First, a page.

Ukraine's first lady Olena Zelenska, highlighting the civilian victims of war in her country, implored Congress to provide additional weapons and air defense systems to Ukraine as Russia's invasion heads into its sixth month.
"You help us and your help is very strong," Zelenska said in a rare address by a first lady to U.S. lawmakers on Wednesday, via a translator. "While Russia kills, America saves, and you should know about it. But unfortunately, the war is not over."
Zelenska arrived at the Capitol Visitors Center Congressional Auditorium with House Speaker Nancy Pelosi shortly after 11 a.m. on Wednesday. Pelosi introduced her, stating the Congress is "honored" to welcome her from the war zone.
Zelenska's remarks came as Vladimir Putin's forces ramp up attacks and missile strikes on Ukraine's eastern and southern regions.
"Usually the wives of the president are exclusively engaged in peaceful affairs -- education, human rights, equality, accessibility -- and maybe you expected from me to speak on those topics," she said. "But how can I talk about them when an unprovoked, invasive terrorist war is being waged against my country?"
"Russia is destroying our people," she said.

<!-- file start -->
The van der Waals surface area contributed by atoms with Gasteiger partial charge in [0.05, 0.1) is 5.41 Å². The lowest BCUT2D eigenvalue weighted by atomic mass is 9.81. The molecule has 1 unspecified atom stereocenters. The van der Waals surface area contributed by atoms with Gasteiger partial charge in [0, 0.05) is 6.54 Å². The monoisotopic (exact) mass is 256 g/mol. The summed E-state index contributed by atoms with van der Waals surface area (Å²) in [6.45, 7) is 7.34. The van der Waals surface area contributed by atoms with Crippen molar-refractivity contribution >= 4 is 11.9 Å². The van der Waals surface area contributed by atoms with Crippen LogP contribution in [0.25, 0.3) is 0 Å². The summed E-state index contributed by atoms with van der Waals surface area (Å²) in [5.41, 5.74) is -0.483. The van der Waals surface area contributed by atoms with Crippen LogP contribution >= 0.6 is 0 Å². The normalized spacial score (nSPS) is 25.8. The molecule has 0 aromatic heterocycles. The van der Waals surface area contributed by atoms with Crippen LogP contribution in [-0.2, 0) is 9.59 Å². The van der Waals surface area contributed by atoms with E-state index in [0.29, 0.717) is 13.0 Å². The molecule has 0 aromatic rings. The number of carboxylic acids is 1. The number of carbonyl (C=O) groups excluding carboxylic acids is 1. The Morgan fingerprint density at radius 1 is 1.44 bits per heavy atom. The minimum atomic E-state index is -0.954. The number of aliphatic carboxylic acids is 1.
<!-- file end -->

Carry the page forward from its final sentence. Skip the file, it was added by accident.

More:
The first lady spoke about the conflict's toll on women and children. She has been separated from her husband, Ukrainian President Volodymyr Zelenskyy, for much of the time since the war broke out in February.
She told lawmakers she wanted to address them not just as politicians but as mothers, fathers, sons and daughters as she displayed images of some of the children killed in the conflict -- including a 4-year-old named Liza who was killed in a Russian missile strike in the city of Vinnytsia last week.
While the slideshow of war casualties played behind her, Zelenska told lawmakers: "Those are Russia's 'hunger games' — hunting for peaceful people in peaceful cities of Ukraine."
A photograph of Liza's stroller on the ground after the attack was shown to lawmakers on the screen behind Zelenska.
"I'm asking for air defense systems in order for rockets not to kill children in their strollers, in order for rockets not to destroy children's rooms and kill entire families," she said.
Lawmakers in May passed a $40 billion aid package to Ukraine for military and economic assistance.
Sen. Bill Cassidy, R-La., told pool reporters that Zelenska's presentation was "incredibly powerful" and paused to gather his thoughts before saying how difficult it was to see photos of "dead, maimed children."
Zelenska made many stops in Washington this week, holding meetings with high-profile officials including Secretary of State Antony Blinken and U.S. Agency for International Development Administrator Samantha Power.
On Tuesday, she met with U.S. first lady Jill Biden at the White House for a bilateral meeting.
President Zelesnkyy said on Tuesday he expects from his wife's visit "significant results for Ukraine in cooperation with America. It is important right now."
"I really believe that it will be heard by those on whom decision-making in the U.S. depends," Zelenskyy said of his wife's address to Congress.
Zelenskyy addressed U.S. lawmakers himself virtually in March, receiving a standing ovation after invoking Pearl Harbor in his plea for additional military aid.